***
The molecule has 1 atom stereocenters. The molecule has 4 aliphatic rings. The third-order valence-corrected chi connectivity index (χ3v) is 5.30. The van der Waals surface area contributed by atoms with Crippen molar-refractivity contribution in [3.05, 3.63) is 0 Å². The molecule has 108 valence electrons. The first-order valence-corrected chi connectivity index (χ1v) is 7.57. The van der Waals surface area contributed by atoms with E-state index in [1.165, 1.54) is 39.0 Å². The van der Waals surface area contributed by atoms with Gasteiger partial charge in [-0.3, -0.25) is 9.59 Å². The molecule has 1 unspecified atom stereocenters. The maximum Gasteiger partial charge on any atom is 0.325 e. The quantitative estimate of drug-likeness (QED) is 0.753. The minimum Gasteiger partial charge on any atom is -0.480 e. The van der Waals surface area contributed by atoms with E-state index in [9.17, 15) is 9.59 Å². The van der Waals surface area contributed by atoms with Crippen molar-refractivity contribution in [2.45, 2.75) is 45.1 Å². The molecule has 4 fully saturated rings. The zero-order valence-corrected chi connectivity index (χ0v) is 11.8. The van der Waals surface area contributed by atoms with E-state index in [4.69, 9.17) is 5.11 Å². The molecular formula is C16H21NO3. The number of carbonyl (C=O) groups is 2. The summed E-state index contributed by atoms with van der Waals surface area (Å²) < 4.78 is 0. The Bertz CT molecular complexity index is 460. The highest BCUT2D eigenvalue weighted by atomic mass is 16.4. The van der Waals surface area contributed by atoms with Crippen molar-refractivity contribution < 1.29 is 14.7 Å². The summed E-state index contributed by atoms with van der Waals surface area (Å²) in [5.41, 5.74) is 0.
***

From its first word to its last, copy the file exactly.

The molecule has 1 atom stereocenters. The molecule has 4 aliphatic rings. The third-order valence-corrected chi connectivity index (χ3v) is 5.30. The van der Waals surface area contributed by atoms with Crippen molar-refractivity contribution in [3.05, 3.63) is 0 Å². The molecule has 108 valence electrons. The first-order valence-corrected chi connectivity index (χ1v) is 7.57. The van der Waals surface area contributed by atoms with E-state index in [1.165, 1.54) is 39.0 Å². The van der Waals surface area contributed by atoms with Gasteiger partial charge in [-0.3, -0.25) is 9.59 Å². The molecule has 1 unspecified atom stereocenters. The maximum Gasteiger partial charge on any atom is 0.325 e. The quantitative estimate of drug-likeness (QED) is 0.753. The minimum Gasteiger partial charge on any atom is -0.480 e. The van der Waals surface area contributed by atoms with E-state index in [9.17, 15) is 9.59 Å². The van der Waals surface area contributed by atoms with Crippen molar-refractivity contribution in [2.45, 2.75) is 45.1 Å². The molecule has 4 fully saturated rings. The zero-order valence-corrected chi connectivity index (χ0v) is 11.8. The van der Waals surface area contributed by atoms with E-state index in [4.69, 9.17) is 5.11 Å². The molecular formula is C16H21NO3. The number of carbonyl (C=O) groups is 2. The summed E-state index contributed by atoms with van der Waals surface area (Å²) < 4.78 is 0. The Bertz CT molecular complexity index is 460. The highest BCUT2D eigenvalue weighted by atomic mass is 16.4. The van der Waals surface area contributed by atoms with Crippen molar-refractivity contribution < 1.29 is 14.7 Å². The summed E-state index contributed by atoms with van der Waals surface area (Å²) in [5.41, 5.74) is 0.